Posterior inferior cerebellar artery syndrome
Head | Neurology | Posterior inferior cerebellar artery syndrome (Disease)
Posterior inferior cerebellar artery syndrome is a particular type of stroke that is caused by decreased blood flow in the vertebral of posterior inferior cerebellar artery of the brain. The affected area of the brain is called the brainstem and patients experience problems with balance and speaking.
This syndrome is characterized by sensory deficits affecting the trunk (torso) and extremities on the opposite side of the infarction and sensory deficits affecting the face and cranial nerves on the same side with the infarct. Specifically, there is a loss of pain and temperature sensation on the contralateral (opposite) side of the body and ipsilateral (same) side of the face. This crossed finding is diagnostic for the syndrome.
Clinical symptoms include swallowing difficulty, or dysphagia, slurred speech, ataxia, facial pain, vertigo, nystagmus, Horner syndrome, diplopia, and possibly palatal myoclonus. The spinothalamic tract is damaged, resulting in loss of pain and temperature sensation to the opposite side of the body.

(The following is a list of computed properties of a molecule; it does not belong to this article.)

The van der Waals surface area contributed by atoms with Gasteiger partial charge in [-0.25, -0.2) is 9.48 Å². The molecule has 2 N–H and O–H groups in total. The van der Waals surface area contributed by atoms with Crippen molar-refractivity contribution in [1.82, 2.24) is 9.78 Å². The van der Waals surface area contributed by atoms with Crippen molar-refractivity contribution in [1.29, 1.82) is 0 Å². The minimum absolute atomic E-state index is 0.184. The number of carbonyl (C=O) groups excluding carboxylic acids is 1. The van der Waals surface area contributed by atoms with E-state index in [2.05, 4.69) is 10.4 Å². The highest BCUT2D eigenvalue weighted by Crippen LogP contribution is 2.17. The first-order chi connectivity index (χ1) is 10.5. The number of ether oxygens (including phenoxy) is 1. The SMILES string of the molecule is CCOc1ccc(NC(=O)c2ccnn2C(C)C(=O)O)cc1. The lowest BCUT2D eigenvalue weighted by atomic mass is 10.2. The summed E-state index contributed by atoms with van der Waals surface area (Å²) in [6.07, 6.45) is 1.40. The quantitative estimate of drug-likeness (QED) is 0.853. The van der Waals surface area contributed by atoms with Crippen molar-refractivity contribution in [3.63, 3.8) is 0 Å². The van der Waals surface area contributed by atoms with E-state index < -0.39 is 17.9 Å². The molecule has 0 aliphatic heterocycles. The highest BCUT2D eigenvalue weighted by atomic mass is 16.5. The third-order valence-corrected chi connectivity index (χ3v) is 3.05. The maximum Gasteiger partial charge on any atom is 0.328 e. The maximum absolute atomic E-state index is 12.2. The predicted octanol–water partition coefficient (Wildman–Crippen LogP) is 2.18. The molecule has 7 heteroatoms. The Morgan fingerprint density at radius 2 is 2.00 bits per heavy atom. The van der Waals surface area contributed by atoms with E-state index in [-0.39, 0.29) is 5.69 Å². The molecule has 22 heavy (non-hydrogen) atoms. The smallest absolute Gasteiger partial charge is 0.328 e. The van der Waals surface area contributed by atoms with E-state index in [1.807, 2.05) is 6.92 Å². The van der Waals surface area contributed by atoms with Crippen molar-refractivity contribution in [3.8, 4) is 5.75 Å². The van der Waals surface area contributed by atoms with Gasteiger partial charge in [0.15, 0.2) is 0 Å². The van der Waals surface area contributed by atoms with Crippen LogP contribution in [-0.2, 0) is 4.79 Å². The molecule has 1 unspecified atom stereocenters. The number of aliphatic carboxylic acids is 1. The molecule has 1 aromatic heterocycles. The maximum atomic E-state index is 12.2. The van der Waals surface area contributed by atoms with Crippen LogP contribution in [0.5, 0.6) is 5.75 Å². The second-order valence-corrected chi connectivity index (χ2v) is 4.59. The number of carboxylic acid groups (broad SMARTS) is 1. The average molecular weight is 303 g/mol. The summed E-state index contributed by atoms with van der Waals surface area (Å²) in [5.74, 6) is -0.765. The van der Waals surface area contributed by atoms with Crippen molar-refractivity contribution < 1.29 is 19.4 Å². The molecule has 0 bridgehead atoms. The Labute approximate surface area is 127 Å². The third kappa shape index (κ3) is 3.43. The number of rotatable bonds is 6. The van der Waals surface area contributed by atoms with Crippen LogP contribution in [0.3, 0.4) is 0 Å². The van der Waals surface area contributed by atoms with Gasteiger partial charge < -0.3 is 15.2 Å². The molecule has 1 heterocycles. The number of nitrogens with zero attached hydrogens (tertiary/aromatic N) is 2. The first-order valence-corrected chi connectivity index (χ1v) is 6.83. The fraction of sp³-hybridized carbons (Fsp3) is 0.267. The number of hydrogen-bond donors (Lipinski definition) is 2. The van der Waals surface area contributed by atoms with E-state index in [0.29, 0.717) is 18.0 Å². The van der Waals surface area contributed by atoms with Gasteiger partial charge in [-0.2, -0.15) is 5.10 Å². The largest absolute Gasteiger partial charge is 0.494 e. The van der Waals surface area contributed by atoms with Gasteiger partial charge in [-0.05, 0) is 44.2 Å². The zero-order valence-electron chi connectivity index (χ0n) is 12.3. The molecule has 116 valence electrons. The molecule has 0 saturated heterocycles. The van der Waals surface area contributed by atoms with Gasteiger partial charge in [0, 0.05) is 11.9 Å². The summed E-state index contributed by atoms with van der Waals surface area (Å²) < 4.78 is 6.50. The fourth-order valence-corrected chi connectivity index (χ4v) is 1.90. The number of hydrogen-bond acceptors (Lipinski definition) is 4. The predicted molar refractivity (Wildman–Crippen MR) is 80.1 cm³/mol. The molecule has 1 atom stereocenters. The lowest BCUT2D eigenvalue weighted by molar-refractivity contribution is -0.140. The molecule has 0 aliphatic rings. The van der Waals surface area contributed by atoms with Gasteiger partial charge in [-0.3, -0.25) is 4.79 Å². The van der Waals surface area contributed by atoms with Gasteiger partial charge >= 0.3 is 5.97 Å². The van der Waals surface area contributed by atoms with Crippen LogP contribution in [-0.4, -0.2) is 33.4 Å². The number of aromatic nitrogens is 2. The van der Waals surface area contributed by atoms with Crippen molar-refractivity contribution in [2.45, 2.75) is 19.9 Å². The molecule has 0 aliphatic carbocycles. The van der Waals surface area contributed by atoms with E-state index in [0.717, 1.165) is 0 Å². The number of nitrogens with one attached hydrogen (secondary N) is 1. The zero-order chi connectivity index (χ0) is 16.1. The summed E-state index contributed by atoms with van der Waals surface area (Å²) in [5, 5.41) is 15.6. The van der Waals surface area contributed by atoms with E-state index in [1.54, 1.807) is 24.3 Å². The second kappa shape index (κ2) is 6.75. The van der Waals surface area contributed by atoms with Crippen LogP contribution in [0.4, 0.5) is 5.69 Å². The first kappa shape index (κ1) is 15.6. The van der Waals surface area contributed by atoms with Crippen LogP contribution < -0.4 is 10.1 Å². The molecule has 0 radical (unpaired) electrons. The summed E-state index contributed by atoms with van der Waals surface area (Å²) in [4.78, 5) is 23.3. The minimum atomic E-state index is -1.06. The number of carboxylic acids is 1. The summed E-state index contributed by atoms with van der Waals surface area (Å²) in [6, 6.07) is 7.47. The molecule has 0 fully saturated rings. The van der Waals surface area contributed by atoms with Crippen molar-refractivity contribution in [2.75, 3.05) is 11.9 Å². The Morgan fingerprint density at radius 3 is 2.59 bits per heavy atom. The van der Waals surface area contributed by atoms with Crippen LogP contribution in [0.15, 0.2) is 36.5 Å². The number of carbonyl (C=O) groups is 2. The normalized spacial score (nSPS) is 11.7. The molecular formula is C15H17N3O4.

The damage to the cerebellum or the inferior cerebellar peduncle can cause ataxia. Damage to the hypothalamospinal fibers disrupts sympathetic nervous system relay and gives symptoms analogous to Horner syndrome.
Nystagmus and vertigo, which may result in falling, caused from involvement of the region of Deiters nucleus and other vestibular nuclei. Onset is usually acute with severe vertigo. Palatal myoclonus may be observed due to disruption of the central tegmental tract.
Causes and Risk factors
The posterior inferior cerebellar artery (PICA), the largest branch of the vertebral artery, is one of the three main arterial blood supplies for the cerebellum, part of the brain. Occlusion of the posterior inferior cerebellar artery or one of its branches, or of the vertebral artery leads to Wallenberg syndrome, also called lateral medullary syndrome.
Diagnosis and Treatment
A MRI and MRA is the best way to establish the diagnosis. Blood tests and other tests may be done depending on the findings of the imaging studies.
There is no specific cure but treatment is aimed at reducing symptoms and includes: aspirin, physical therapy, pain medications, and other supportive therapy. ...